SingleMum.com.au Expert Opinion Panel
Grace Lawson, Barrister-at-Law
Grace Lawson obtained her law degree in 2002 and commenced practicing as a solicitor in personal injury law, criminal law, and family law. Grace’s practice quickly became focused solely on family law. In 2013 Grace became admitted to practice as a barrister and now practices at the private bar in Queensland. Her practice includes family law, personal injury, and employment law. Prior to embarking on a legal career, Grace practiced as a registered nurse.
As a solicitor Grace managed complex family law matters involving children, property and child support disputes. She regularly appeared in the Family Court and the Federal Circuit Court of Australia. Since becoming a barrister Grace’s practice is focused on representing clients in court, and she appears at interim and procedural hearings, at trials, and in appeals.
Grace authors for LexisNexis Australia, drafting complex court applications, orders, affidavits, and binding financial agreements used in family law. She uses her spare time as a sessional academic at the Queensland University of Technology Practical Legal Training Course where she provides guidance to graduate lawyers in trail advocacy.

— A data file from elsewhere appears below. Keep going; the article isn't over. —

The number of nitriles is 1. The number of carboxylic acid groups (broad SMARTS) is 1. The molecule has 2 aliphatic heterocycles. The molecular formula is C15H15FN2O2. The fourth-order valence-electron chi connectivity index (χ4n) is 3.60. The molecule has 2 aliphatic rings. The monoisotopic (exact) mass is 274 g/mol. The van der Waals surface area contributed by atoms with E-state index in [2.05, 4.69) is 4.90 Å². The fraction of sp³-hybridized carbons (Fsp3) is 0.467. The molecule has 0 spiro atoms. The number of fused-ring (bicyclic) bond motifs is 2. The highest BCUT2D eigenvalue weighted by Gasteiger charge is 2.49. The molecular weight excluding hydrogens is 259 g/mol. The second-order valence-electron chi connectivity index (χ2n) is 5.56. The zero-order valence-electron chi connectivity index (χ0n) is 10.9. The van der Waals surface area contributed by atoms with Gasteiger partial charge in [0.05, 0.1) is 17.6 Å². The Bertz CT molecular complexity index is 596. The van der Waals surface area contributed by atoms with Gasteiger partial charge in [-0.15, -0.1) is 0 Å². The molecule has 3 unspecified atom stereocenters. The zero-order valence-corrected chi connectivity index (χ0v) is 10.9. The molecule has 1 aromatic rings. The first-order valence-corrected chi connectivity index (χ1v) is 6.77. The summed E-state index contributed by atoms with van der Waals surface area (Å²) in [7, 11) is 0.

Grace often speaks at seminars and conferences for lawyers and businesses on a range of topics such as current issues in family law, health and safety in the workplace, drafting in plain English, and effective trial advocacy. Grace also practices as a mediator, assisting parties to resolve their issues, and mediates disputes in all areas of law.
Although Grace is generally briefed by solicitors, she accepts enquiries from the general public, and where appropriate, refers the enquiries to an appropriate solicitor.
Articles written by Grace Lawson for SingleMum.com.au
How to write a Affidavit
How to self represent in Family Court – Part 2 – When you are in court
How to self represent in Family Court – Part 1 – Before you go to court
Abandoned unexpectedly? A survival guide for the suddenly single parent
How to access your superannuation funds early